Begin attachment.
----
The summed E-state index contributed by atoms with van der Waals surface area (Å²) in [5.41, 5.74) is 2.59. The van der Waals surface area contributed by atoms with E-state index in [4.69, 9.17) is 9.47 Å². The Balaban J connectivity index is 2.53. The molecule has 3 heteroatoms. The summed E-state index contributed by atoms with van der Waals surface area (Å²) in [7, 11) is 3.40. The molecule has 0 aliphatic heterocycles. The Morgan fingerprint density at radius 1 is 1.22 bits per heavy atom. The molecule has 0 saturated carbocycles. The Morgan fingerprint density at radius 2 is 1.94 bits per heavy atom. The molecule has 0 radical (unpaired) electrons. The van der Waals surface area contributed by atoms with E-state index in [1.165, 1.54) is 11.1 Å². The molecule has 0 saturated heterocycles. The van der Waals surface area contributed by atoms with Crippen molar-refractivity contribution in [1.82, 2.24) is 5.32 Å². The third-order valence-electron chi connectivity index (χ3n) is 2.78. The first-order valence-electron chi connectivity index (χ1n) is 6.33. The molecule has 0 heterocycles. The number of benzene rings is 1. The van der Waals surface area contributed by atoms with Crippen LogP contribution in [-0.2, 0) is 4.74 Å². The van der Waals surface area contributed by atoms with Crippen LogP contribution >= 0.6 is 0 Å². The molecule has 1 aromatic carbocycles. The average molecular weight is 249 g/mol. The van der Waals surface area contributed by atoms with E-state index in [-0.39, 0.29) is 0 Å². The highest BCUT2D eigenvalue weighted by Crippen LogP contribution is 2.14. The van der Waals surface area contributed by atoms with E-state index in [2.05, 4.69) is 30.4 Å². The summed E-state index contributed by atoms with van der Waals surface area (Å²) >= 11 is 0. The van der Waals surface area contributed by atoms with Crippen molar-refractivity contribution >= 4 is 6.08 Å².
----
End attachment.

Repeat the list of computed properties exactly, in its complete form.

The summed E-state index contributed by atoms with van der Waals surface area (Å²) in [5.41, 5.74) is 2.59. The van der Waals surface area contributed by atoms with E-state index in [4.69, 9.17) is 9.47 Å². The Balaban J connectivity index is 2.53. The molecule has 3 heteroatoms. The summed E-state index contributed by atoms with van der Waals surface area (Å²) in [7, 11) is 3.40. The molecule has 0 aliphatic heterocycles. The Morgan fingerprint density at radius 1 is 1.22 bits per heavy atom. The molecule has 0 saturated carbocycles. The Morgan fingerprint density at radius 2 is 1.94 bits per heavy atom. The molecule has 0 radical (unpaired) electrons. The van der Waals surface area contributed by atoms with E-state index in [1.165, 1.54) is 11.1 Å². The molecule has 0 saturated heterocycles. The van der Waals surface area contributed by atoms with Crippen molar-refractivity contribution in [1.82, 2.24) is 5.32 Å². The third-order valence-electron chi connectivity index (χ3n) is 2.78. The first-order valence-electron chi connectivity index (χ1n) is 6.33. The molecule has 0 heterocycles. The number of benzene rings is 1. The van der Waals surface area contributed by atoms with Crippen LogP contribution in [-0.2, 0) is 4.74 Å². The van der Waals surface area contributed by atoms with Crippen LogP contribution >= 0.6 is 0 Å². The molecule has 1 aromatic carbocycles. The average molecular weight is 249 g/mol. The van der Waals surface area contributed by atoms with E-state index in [-0.39, 0.29) is 0 Å². The highest BCUT2D eigenvalue weighted by Crippen LogP contribution is 2.14. The van der Waals surface area contributed by atoms with E-state index in [2.05, 4.69) is 30.4 Å². The summed E-state index contributed by atoms with van der Waals surface area (Å²) >= 11 is 0. The van der Waals surface area contributed by atoms with Crippen molar-refractivity contribution >= 4 is 6.08 Å².